You have your dry heat, your humid heat, your Miami Heat, and, Sunday at Anaheim Stadium, vacuum-packed heat. Yes, all the degrees with half the oxygen.
Hard to breathe?
The Rams and San Francisco 49ers ran sprint after sprint on grass turned cooking surface, trying to get their breath in a stadium with all air flow of a sealed tennis-ball can.
After the San Francisco 49ers’ 24-21 victory over the Rams, Ram defensive linemen Shawn Miller lay on his back, dehydrated, with an intravenous tube plugged into his arm. Linebacker Mark Jerue had to leave the game because of dehydration.
The heat--estimated at more than 100 degrees on the field--and the monster hitting that comes with a big game such as Sunday’s, ground down just about everyone.
“I think a lot of guys were playing on empty tanks toward the end,” Ram Coach John Robinson said.
Running on fumes was the Ram linebacking corps. Besides Jerue, Mike Wilcher had to leave with a concussion that left him not only wondering what hit him, but who hit whom.
Asked to comment on the game, Wilcher said: “I really can’t remember any plays. I came back and watched the second half on the field, but I wasn’t too clear on what was going on.”
Carl Ekern was so exhausted in the fourth quarter that he could barely make it to the sideline, and when he did he folded in half, his hands glued to his knees.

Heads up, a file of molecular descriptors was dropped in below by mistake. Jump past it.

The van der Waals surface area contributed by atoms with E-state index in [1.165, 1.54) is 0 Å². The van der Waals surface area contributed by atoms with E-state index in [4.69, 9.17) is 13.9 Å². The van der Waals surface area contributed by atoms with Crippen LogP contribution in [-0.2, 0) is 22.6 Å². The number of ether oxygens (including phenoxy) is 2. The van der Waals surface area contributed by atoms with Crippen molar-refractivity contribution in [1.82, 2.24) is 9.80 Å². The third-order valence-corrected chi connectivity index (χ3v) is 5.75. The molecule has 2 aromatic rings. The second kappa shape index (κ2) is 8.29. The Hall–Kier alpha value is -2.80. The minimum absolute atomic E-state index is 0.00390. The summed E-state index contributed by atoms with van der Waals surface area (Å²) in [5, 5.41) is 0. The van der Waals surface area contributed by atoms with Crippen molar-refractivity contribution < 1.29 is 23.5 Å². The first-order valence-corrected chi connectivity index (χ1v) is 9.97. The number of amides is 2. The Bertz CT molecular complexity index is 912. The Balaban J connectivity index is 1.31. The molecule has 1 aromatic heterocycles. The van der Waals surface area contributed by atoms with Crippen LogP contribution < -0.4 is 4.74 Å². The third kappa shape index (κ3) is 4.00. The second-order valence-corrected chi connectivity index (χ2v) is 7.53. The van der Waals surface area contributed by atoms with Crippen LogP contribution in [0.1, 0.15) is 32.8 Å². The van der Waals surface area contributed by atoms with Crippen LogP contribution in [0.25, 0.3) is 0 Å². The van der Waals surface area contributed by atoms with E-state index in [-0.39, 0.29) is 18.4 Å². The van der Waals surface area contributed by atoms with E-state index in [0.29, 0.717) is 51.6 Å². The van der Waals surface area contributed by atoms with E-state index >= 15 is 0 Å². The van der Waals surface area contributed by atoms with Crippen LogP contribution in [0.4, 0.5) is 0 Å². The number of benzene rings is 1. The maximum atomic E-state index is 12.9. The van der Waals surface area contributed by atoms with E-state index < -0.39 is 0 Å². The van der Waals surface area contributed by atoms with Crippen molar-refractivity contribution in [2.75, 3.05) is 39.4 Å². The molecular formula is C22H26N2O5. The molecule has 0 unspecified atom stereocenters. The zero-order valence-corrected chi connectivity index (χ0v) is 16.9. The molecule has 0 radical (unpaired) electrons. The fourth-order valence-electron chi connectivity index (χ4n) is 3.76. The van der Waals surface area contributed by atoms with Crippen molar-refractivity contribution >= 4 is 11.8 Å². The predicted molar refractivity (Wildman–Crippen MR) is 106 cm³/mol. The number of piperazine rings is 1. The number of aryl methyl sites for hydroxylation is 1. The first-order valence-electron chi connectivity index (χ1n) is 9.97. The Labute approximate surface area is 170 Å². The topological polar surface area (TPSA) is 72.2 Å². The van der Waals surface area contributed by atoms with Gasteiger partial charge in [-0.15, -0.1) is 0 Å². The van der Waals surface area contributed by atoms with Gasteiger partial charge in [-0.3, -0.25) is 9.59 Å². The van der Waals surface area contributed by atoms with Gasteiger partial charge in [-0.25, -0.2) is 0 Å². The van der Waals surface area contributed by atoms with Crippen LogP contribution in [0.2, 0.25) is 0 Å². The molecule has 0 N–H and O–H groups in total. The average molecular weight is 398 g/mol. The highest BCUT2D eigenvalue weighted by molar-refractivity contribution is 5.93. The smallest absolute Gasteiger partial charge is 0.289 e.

“We felt the need for volunteers at the end,” Robinson said.
It was obvious that those who did remain could expect little relief from the bench. That was especially bad news since the Ram defense spent more than 36 minutes on the field.
“It (the heat) started to affect me pretty quick, but I knew there was no help coming,” said Fred Strickland, rookie Ram linebacker. “You knew that’s the way it was going to be, so you just had to play through it.”
Strickland and fellow rookie Brett Faryniarz played through it all with varying results.
Faryniarz made 7 tackles filling in for Wilcher. Of course, he had a lot of opportunities.
“Everyone is going to pick on the new guy right away,” Faryniarz said. “I was expecting them to go at me and they did.”
Perhaps that’s because Farynairz’s credentials coming in weren’t exactly awe-inspiring. A free agent out of San Diego State--a second team all-Western Athletic Conference selection--Faryniarz was a surprise as well as the last person to make the team. His Ram media guide biography is all of two sentences.
Strickland, a second-round draft pick, had 4 tackles. Like Faryniarz, Strickland was a big bull’s-eye to the 49ers. When he replaced Ekern in the fourth quarter, the next play, a trap to running back Roger Craig, was run right at Strickland.
Craig scored on a 16-yard run.
“He was coming right at me, then he cut it inside,” Strickland said. “I couldn’t get to him.”
Join the crowd, Fred. Craig rushed for 190 yards in 22 carries against the Rams.
“All in all I thought those two kids came in and played well,” Robinson said. “I thought Brett Faryniarz really came in and did the job.”
Not a bad job at all, considering the working conditions.